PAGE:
The HCP asserts that there is no "four-unit standard" [60 minute standard] in the industry by arguing that CMS Guideline states,
"For all PM&R [Physical Medicine and Rehabilitation Modalities] modalities and therapeutic procedures on a given day, it is usually not medically necessary to have more than one treatment session per discipline. Treatment times per session may vary based upon the patient's medical presentation. Treatment time, typically, should be a minimum of 45-60 minutes to provide full, optimal care to the Medicare beneficiary. Additional time may be required for the more complex and slow-to-respond patients. In these cases, documentation of these exceptional services must be maintained in the patient's medical record and available upon request."
The HCP also argues that Carrier's denial of reimbursement constitutes an improper retrospective review of preauthorized services and relies upon Texas Labor Code Sec. 413.014 (e) which states,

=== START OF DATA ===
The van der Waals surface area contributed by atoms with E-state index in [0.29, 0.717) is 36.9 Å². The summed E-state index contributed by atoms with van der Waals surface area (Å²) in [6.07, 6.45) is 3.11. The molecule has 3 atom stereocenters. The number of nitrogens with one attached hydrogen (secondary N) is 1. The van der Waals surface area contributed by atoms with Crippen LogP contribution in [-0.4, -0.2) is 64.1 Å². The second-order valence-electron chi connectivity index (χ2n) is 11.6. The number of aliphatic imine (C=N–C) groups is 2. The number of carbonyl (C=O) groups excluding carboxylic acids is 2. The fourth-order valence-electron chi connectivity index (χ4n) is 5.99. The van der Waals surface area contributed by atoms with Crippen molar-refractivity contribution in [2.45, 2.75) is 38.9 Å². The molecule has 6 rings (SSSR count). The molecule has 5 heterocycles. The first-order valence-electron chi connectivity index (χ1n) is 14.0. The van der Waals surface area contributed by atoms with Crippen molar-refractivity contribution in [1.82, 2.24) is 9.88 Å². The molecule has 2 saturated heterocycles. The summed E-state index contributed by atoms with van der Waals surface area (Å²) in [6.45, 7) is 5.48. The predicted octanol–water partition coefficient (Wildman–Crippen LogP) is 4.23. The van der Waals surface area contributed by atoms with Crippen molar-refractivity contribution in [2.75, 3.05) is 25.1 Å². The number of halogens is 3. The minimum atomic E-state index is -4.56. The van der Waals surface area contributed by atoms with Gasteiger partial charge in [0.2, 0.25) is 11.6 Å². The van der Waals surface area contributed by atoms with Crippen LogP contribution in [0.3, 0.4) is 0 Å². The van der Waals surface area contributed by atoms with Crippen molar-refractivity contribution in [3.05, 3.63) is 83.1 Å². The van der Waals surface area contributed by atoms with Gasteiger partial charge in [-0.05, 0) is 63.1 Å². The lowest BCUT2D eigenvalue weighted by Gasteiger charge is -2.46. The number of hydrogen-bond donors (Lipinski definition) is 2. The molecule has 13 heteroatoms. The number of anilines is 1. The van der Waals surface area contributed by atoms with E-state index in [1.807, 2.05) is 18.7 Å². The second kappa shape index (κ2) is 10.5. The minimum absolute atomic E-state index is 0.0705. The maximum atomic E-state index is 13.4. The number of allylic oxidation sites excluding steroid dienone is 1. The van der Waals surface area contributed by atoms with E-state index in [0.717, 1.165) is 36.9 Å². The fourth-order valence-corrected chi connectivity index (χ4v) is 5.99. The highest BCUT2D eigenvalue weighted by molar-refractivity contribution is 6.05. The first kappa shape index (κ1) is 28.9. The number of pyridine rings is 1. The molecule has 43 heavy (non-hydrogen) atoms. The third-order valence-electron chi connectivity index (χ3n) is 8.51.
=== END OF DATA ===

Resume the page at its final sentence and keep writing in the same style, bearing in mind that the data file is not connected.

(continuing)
"If a specified health care treatment or service is preauthorized as provided in this section, that treatment or service is not subject to retrospective review of the medical necessity of the treatment or service."
Carrier's brief correctly notes,
"Despite the Provider's contention, the Self-Insured did not retrospectively deny the services in question. The 'denial' actually occurred prior to any services being performed and thus, by definition, could not have been denied retrospectively. It was during the preauthorization process that limitations were put in place which stated the provider could not perform more than the allowed 4 units of therapy per session. This limitation was put in place to avoid any retrospective denial."